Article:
What makes a better gift than DIY cocktail supplies? This kind of gift is cute, unique, and way more useful than another pair of hand-knit socks. Best of all, it’s surprisingly easy to make the components of one of my favorite cocktails, the Manhattan. Well, all of the components except for the rye whiskey. That one, I’ll leave to the experts.
Archive for March, 2010
In his recent piece for Time Magazine, Josh Ozersky details where we find ourselves today, the “Third wave” of coffee: buying prized lots of single-origin beans and roasting them less frequently, treating coffee as seasonal, and paying attention to slight nuances in bean selection and roasting technique. Essentially, the artisan roasters I’m about to discuss have left Starbucks in the dust.
Now, I like to sip a fine measure of Irish whiskey, for sure, but when you need to make a whole tableful of people happy with just one glass, nothing beats this Chocolate Whiskey Cake. Serving it at a recent birthday potluck, the question everyone asked after one bite was, “How much whiskey is in this??” Only a cup’s worth for the entire generously-sized cake, but a liberal sprinkling after baking gives a potent warmth to every forkful.
It is my new food crush. Yuba can be pressed into blocks, cut into noodles, fried, eaten like sashimi, and God knows what else. Loving the texture as much as I do, I was even tempted to paper my kitchen walls with it, which would have been lovely for about a day, until it started to decompose. I look forward to playing with it some more, perhaps even making my own.
And now, almost 10 years and thousands of meals later, I’m just as happy with my decision to switch to cast iron as I was the day I purchased my pans from Ace Hardware. As far as I’m concerned, the fanciest and most expensive pans can’t hold a candle to modest cast iron (well, except for an amazing large copper pan, which I doubt I’ll ever be able to afford).
Interesting enough, I was finishing Hayward’s piece as I sat waiting for a friend on the patio of Weezy’s Grass Fed Shed in San Rafael. I’d heard about this place right when they opened from a friend who worked in the area. She boasted that they served Prather Ranch beef burgers for a mere $3.00. I argued with her about the impossibility of that statement, and she assured me that it was true but that they make it all work because the burgers are small.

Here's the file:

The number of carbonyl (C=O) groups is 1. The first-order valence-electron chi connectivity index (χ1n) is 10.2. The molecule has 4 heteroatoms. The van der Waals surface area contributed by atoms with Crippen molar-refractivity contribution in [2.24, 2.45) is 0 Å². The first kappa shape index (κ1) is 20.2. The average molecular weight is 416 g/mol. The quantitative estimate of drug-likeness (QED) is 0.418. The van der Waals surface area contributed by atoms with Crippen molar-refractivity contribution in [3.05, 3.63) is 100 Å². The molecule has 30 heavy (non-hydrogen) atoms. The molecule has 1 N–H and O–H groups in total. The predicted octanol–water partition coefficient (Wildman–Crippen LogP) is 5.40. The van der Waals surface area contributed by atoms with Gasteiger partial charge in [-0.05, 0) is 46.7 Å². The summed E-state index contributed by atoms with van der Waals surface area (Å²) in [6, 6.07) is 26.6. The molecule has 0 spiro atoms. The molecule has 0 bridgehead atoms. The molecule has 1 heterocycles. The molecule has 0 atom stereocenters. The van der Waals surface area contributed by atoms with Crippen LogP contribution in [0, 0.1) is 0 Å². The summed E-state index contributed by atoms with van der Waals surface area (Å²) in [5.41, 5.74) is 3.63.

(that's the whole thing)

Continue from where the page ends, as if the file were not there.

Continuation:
Okay, I’ll admit it: I watch the Academy Awards for the outfits. And for the possibility of crazy behavior on the podium, as the sudden release of mind-bending pressure makes these over-coddled thoroughbreds behave like the hundred pounds of crazy they really are. But really, will anything this year top Bjork’s swan? Or the pre-MILF Angelina Jolie smooching her brother?
So, instead of discussing the already discussed-to-death aforementioned film which, in my opinion, is only half a great film, I’m bringing you two wholly great ones: Babette’s Feast (Babette’s Gæstebud, 1987) and The Discreet Charm of the Bourgeoisie (Le Charme Discret de la Bourgeoisie, 1972). Both films (conveniently enough for today’s topic) won Oscars for Best Foreign Language film. Even more happy-making, they both star one, particular actress– Stephane Audran.
If you’ve never heard of wheat berries, you’re not alone. When I mentioned to a few people that I wanted to write about them, I received some quizzical looks. So, for anyone not familiar with this whole grain, let me end the suspense: wheat berries are simply individual kernels of wheat (minus the hulls). They are what King Arthur and other grain companies mill to produce the many different types of baking flours, from whole wheat to all-purpose. And, just as there are many different types of wheat, there are just as many types of wheat berries, with their color ranging from light tan to a reddish brown. But the most important thing about wheat berries, at least as far as this post is concerned, is that they are scrumptious.
For me, however, summer isn’t the time I really like to cook out. I don’t buy into the convention that warm weather and clear skies should always encourage fire-building. It doesn’t make tons of sense to create heat outdoors on a truly hot day unless you’re abandoned in the wilds of rural Idaho without your trusty Vulcan range. Furthermore, I actually tend to crave the foods associated with cookouts during winter.
Many of you probably saw 7×7′s recent issue with 100 Things to Eat Before You Die. While I think some of their choices were a bit repetitive this year, it’s a fun issue and always gives me a nudge towards spots I’ve been meaning to try and dishes I need to get my hands on. While studying their inclusions, I noticed a serious omission. For those of you who have had the pleasure of eating the homemade English muffin breakfast sandwich at Mission Beach Café, you know what I’m talking about. This may be up there with my top three favorite things to eat for breakfast in the city–with or without a glossy endorsement.